EXCLUSIVE: Canon Australia moves on grey

December 16, 2010: In recognition of the fact that consumers have access to an increasingly global and competitive marketplace, Australian photo industry leader Canon Australia is taking the lead with retailers with price reductions on DSLRs, lenses and key compact models ‘to ensure that Australian consumers can access comparative value in local stores.’

‘Current conditions have contributed to price disparities between Australia and other markets and the relatively recent rise of online trade has brought these disparities to the fore,’ says Jason McLean, director, Canon Consumer Imaging (pictured right). ‘Canon is monitoring price movements very closely and working with the retail trade to ensure local competitiveness from a global perspective.’
He said that Canon Australia came to the realisation that the global market ‘is like another competitor to us.’

This week Canon has taken action with retail partners on mid-to-high range Digital SLR camera models from the new EOS 60D up; and select lenses and digital compact cameras as required.

‘We believe that this action will help address issues around local value in key camera categories…’

Retailers Photo Counter spoke to reported significant and wide-ranging price reductions on Canon products this week, and applauded the initiative. Canon has been using the relatively new and efficient ‘scanback’ system to speed the price change process, which alters pricing into stores ‘on the fly’ rather than using price lists and retrospectively crediting accounts.

Canon general manager, Marketing, Darren Ryan said that price reductions varied from model to model. Retailers estimated the average reductions to be around 10 percent. Ryan said that some were considerably larger than that.

He said that he hoped the industry would see the price changes as ‘re-iterating our support for local retailers’.

The initiative in Australia is part of a global change of policy on pricing for which Canon Australia has been a strong advocate, providing feedback to Tokyo on the emergence of the global market and the impact variable global prices have been having locally.

As we went to press there were rumours in the trade that Nikon planned to follow Canon, introducing a range of cashback offers which will also make the local product more attractive when compared to parallel imports. Nikon executives were unavailable for comment.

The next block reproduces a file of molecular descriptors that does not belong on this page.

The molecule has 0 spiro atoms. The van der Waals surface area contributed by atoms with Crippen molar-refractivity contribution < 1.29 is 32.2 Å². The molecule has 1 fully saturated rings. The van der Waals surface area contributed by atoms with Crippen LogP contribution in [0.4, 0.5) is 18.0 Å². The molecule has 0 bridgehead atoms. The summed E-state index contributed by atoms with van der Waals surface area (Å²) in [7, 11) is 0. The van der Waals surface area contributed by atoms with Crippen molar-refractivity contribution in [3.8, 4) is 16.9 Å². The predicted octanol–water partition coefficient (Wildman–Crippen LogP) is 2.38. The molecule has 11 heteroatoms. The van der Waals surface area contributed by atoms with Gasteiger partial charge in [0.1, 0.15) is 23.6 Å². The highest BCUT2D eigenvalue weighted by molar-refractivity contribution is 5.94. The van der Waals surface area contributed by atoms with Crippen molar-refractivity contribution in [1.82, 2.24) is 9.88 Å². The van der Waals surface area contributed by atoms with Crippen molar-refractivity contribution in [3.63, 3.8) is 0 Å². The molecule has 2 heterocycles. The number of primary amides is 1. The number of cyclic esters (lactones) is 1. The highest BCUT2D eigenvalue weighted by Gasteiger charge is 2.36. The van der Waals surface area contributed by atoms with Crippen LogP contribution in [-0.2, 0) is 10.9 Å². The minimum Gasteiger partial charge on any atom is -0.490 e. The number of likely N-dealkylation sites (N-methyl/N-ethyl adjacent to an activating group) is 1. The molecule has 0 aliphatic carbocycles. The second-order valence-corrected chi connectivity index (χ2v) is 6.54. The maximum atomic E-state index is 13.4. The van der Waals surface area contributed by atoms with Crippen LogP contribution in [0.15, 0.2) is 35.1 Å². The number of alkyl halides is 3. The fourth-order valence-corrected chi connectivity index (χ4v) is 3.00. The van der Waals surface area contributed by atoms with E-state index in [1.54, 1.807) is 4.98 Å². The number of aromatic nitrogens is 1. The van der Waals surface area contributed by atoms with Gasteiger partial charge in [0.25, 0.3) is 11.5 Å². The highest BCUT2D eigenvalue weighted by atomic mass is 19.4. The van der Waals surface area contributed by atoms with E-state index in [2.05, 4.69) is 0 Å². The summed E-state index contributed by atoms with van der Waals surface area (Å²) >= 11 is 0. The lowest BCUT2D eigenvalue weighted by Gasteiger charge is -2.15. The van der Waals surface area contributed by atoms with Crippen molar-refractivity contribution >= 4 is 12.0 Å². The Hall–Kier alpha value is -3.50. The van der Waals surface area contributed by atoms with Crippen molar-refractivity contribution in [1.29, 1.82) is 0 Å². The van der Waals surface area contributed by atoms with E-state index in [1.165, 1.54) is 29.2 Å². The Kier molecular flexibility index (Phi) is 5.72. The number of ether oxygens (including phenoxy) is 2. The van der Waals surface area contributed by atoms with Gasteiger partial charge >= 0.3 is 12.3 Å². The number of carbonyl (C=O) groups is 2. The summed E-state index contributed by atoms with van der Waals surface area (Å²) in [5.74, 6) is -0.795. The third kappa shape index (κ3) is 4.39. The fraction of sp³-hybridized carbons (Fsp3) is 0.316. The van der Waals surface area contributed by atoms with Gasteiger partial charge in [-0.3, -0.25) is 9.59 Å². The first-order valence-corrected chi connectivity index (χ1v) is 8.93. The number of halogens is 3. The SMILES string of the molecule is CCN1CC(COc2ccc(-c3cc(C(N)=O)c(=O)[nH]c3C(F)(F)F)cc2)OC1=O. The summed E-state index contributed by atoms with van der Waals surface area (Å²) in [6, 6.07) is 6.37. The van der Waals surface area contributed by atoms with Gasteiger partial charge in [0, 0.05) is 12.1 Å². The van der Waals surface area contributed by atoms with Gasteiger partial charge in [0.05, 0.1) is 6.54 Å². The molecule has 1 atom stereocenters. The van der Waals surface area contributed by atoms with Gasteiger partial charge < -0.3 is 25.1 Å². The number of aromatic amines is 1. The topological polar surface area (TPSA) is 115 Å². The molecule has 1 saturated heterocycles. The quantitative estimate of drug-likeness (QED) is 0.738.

‘Competing in a global market is a new and complex issue for manufacturers and retailers in many industries. While there is no silver bullet, we are keeping a close eye on fluctuations and are ready to act to ensure that consumers can continue to access good value locally,’ said Canon’s Jason McLean.

‘We believe that this action will help address issues around local value in key camera categories. As retailers adjust their offers and consumers evaluate the total value proposition – including selling price, promotions, after sales service, and warranty support – we expect the local market to reset itself to compete comfortably in a global context.’

The local retail challenge

McLean sees a latent opportunity for retailers to make consumers aware of the important, though less prominent, aspects of value when buying from local stores.

‘Consumers are often unaware of the good value to be had in-store, with competitive ticketed prices, in-store bonus gift promotions and cash-backs, and further discounts that can be negotiated with floor staff,’ he said. ‘Also, consumers need to be aware of differences between various retailers locally and overseas around stock availability, delivery costs and after sales support. If anything goes wrong, consumers certainly appreciate a quality service operation with local warranty cover or extended warranty options.’

McLean also believes that the steps should give local retailers over the coming months the opportunity to build presence and operate on the global stage themselves.


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